At last the sun came up bewilderingly bright. Sylvia could see the white sails of ships out at sea, and the clouds that were purple and rose-colored and yellow at first began to fade away. Where was the white heron's nest in the sea of green branches, and was this wonderful sight and pageant of the world the only reward for having climbed to such a giddy height?
Sylvia, a shy young girl who lives with her grandmother in rural New England, climbs an enormous tree. This is an arduous undertaking, done in secret.
The tree seemed to lengthen itself out as she went up, and to reach farther and farther upward. It was like a great main-mast to the voyaging earth; it must truly have been amazed that morning through all its ponderous frame as it felt this determined spark of human spirit wending its way from higher branch to branch.
She makes this climb in the hopes of spotting where the elusive white heron hides its nest. A friendly hunter has offered her and her grandmother money if she can find out where the bird lives.
Will Sylvia discover the location of the heron's nest? If she does, will she tell the hunter where to find it, so that she can earn money and approval, while the hunter bags himself another bird for his collection of specimens?
That's the part that makes Sylvia uneasy:
Sylvia would have liked him vastly better without his gun; she could not understand why he killed the very birds he seemed to like so much. But as the day waned, Sylvia still watched the young man with loving admiration. She had never seen anybody so charming and delightful; the woman's heart, asleep in the child, was vaguely thrilled by a dream of love.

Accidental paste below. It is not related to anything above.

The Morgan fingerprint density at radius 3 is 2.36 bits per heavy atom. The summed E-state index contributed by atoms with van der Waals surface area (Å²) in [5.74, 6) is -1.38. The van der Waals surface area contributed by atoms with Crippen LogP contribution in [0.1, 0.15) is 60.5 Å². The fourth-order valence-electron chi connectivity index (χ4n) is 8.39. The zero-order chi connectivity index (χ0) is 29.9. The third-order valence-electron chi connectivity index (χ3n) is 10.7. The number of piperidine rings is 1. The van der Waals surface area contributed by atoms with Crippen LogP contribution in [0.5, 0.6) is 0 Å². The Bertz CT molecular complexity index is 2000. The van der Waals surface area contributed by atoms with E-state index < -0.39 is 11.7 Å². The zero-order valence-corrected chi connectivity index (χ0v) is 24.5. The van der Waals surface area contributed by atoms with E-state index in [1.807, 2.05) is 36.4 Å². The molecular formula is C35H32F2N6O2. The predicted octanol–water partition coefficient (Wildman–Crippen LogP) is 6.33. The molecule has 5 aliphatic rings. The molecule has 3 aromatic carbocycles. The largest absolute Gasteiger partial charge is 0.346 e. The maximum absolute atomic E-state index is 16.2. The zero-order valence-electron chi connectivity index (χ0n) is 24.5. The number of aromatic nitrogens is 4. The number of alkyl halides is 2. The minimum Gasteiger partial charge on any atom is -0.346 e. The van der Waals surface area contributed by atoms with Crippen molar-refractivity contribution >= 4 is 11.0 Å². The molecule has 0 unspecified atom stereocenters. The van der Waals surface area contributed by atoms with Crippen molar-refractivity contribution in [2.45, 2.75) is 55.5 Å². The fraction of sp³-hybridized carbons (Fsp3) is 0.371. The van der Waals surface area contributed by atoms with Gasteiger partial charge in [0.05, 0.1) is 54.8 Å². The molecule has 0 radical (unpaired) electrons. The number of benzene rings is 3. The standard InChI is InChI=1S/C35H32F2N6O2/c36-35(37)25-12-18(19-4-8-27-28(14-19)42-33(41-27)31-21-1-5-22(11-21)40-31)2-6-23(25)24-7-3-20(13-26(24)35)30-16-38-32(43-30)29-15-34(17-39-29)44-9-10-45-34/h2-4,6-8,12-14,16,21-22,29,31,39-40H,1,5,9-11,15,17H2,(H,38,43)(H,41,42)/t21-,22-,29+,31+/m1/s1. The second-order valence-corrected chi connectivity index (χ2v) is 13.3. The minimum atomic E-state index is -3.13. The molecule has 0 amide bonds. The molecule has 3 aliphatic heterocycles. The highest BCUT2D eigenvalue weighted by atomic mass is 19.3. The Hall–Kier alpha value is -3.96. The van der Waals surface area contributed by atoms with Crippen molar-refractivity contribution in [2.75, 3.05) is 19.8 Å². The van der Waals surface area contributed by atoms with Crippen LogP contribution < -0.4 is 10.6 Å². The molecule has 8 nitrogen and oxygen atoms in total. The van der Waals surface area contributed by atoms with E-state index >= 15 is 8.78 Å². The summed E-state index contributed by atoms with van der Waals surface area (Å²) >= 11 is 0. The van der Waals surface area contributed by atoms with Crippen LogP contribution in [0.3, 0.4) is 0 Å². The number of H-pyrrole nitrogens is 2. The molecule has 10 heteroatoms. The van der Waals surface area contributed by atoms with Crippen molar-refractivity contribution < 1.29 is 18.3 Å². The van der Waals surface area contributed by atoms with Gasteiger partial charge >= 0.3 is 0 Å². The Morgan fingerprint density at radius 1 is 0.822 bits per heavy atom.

One of the best elements of Sarah Orne Jewett's story, "A White Heron", is its exploration of different kinds of love.
Sylvia loves the creatures of the woods with a kind of sympathy to them; she loves them as they are ("The murmur of the pine's green branches is in her ears, she remembers how the white heron came flying through the golden air and how they watched the sea and the morning together...").
The hunter loves the birds chiefly because of what he is able to get out of them - another addition to his collection, a reward for his skills, the satisfaction of having the specimens stuffed and in his possession to admire and study as he pleases.
The story got me thinking about the ways in which we love other people. Is it more with a sense of fellowship, of loving another like yourself and as they are? Or do we love them insofar as they are useful to us and satisfy whatever urges and desires require satisfaction (a kind of love that ties into the "pageant of the world"). Is it a blend of both?
Sylvia might get her chance to win some money and admiration, the currency of a wider world with which she's had little contact (and never really fit into before she went to live with her grandmother). But what would she be giving up to earn these rewards? And what would she be losing if she turns away from the money and approval and the kind of love society might offer her?